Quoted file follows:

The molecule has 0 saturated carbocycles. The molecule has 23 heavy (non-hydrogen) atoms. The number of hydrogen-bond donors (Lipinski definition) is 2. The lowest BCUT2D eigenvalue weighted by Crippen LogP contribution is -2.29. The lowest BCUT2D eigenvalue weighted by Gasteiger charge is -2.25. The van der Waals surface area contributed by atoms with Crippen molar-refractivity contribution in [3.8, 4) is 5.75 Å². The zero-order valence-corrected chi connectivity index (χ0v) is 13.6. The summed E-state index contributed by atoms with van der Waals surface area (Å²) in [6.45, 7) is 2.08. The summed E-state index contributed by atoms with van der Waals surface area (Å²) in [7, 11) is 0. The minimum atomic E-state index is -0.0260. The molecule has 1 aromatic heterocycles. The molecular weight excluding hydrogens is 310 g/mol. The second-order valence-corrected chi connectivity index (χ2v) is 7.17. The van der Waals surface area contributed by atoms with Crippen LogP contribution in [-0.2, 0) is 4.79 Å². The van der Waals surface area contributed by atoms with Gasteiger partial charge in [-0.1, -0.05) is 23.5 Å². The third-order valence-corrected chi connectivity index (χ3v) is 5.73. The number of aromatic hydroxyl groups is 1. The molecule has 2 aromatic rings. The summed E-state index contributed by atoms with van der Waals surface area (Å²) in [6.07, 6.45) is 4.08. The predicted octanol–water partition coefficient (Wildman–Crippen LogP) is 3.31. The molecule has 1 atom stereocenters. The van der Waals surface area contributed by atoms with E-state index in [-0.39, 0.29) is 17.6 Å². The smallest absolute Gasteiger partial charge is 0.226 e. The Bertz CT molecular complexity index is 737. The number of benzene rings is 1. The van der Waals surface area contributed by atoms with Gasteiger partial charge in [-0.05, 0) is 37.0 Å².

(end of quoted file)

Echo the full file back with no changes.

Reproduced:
The molecule has 0 saturated carbocycles. The molecule has 23 heavy (non-hydrogen) atoms. The number of hydrogen-bond donors (Lipinski definition) is 2. The lowest BCUT2D eigenvalue weighted by Crippen LogP contribution is -2.29. The lowest BCUT2D eigenvalue weighted by Gasteiger charge is -2.25. The van der Waals surface area contributed by atoms with Crippen molar-refractivity contribution in [3.8, 4) is 5.75 Å². The zero-order valence-corrected chi connectivity index (χ0v) is 13.6. The summed E-state index contributed by atoms with van der Waals surface area (Å²) in [6.45, 7) is 2.08. The summed E-state index contributed by atoms with van der Waals surface area (Å²) in [7, 11) is 0. The minimum atomic E-state index is -0.0260. The molecule has 1 aromatic heterocycles. The molecular weight excluding hydrogens is 310 g/mol. The second-order valence-corrected chi connectivity index (χ2v) is 7.17. The van der Waals surface area contributed by atoms with Crippen LogP contribution in [-0.2, 0) is 4.79 Å². The van der Waals surface area contributed by atoms with Gasteiger partial charge in [-0.1, -0.05) is 23.5 Å². The third-order valence-corrected chi connectivity index (χ3v) is 5.73. The number of aromatic hydroxyl groups is 1. The molecule has 2 aromatic rings. The summed E-state index contributed by atoms with van der Waals surface area (Å²) in [6.07, 6.45) is 4.08. The predicted octanol–water partition coefficient (Wildman–Crippen LogP) is 3.31. The molecule has 1 atom stereocenters. The van der Waals surface area contributed by atoms with E-state index in [-0.39, 0.29) is 17.6 Å². The smallest absolute Gasteiger partial charge is 0.226 e. The Bertz CT molecular complexity index is 737. The number of benzene rings is 1. The van der Waals surface area contributed by atoms with Gasteiger partial charge in [-0.05, 0) is 37.0 Å².